We swam, and the swim was fine. I got kicked/punched/pulled/swam over. I swam over people. But it was fine. Let's move on.
I swallowed a lot of pride on the bike. I wanted to race, but I knew I'd sink myself for the run. I held back, trying to convince myself to take it easy. I peed 5 times. Drank a ton of water and BASE Hydro. Ate a lot of GU's. Most of all, I just tried to enjoy myself. At mile 80 or so, I started to push it a bit. My legs felt good. I saw very few people I knew on the bike so I was ready to get off. My mind started to turn to mush a bit the last 12 miles.
I was ready to run, and I was ready to hurt. I felt awful getting off the bike, but then I descended down the hill out of town and my legs started to turn over. I found a familiar place on the run, but I was ready for that unfamiliar place of pain and mental anguish. I thought about some words that my friend Suz put in a note before the race: "Just stay positive and keep moving forward." I repeated that as my mantra.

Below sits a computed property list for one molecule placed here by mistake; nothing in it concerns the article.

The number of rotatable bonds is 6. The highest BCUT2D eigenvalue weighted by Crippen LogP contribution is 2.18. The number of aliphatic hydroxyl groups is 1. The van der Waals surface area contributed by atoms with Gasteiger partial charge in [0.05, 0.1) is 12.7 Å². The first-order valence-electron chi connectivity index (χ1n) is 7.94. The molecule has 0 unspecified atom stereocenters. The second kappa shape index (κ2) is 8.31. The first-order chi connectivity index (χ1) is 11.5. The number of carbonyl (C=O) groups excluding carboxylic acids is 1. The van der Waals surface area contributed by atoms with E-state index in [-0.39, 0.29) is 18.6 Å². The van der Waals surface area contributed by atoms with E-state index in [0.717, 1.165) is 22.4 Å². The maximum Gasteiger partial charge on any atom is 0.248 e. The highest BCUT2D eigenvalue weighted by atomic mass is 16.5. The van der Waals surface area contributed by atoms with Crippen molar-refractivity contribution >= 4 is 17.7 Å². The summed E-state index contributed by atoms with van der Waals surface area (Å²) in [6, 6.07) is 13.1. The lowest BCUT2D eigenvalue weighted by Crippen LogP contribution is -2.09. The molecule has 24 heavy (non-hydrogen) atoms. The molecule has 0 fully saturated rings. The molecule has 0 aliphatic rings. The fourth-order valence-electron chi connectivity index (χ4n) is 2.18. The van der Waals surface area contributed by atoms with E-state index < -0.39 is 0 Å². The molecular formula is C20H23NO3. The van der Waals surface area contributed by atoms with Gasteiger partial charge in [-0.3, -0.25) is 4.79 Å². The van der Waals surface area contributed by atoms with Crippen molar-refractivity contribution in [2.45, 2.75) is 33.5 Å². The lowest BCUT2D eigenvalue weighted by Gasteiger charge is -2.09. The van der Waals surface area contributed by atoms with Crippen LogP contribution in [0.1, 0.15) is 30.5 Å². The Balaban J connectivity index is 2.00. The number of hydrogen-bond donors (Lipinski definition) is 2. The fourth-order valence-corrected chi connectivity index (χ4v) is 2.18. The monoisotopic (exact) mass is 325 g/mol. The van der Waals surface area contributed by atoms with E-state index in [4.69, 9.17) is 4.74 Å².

And it never came. The suck never came. I had pain in my foot the first 6 miles that felt like someone was trying to rip off my pinky toe, but that's it. Oh and I almost puked because I took a Hot Shot in the middle of the run when I felt like I was going to cramp. To Hot Shot's credit, I didn't cramp!
But where were the dark places? I was really looking forward to getting to know a new side of myself, and she never showed up to the party. Instead I got this joker:
I learned more about why I do these races rather than about my character during IMLP, and I think that's okay. I think I do them to just see new sides of myself, and to see how I deal with pain. In a relatively comfortable life, it's hard to see how you would deal with actual pain, most of us are lucky enough to not see much in our day-to-day lives. Many of us end up not wanting to learn about the pain, some of us want to dig deeper and see what's under the hood.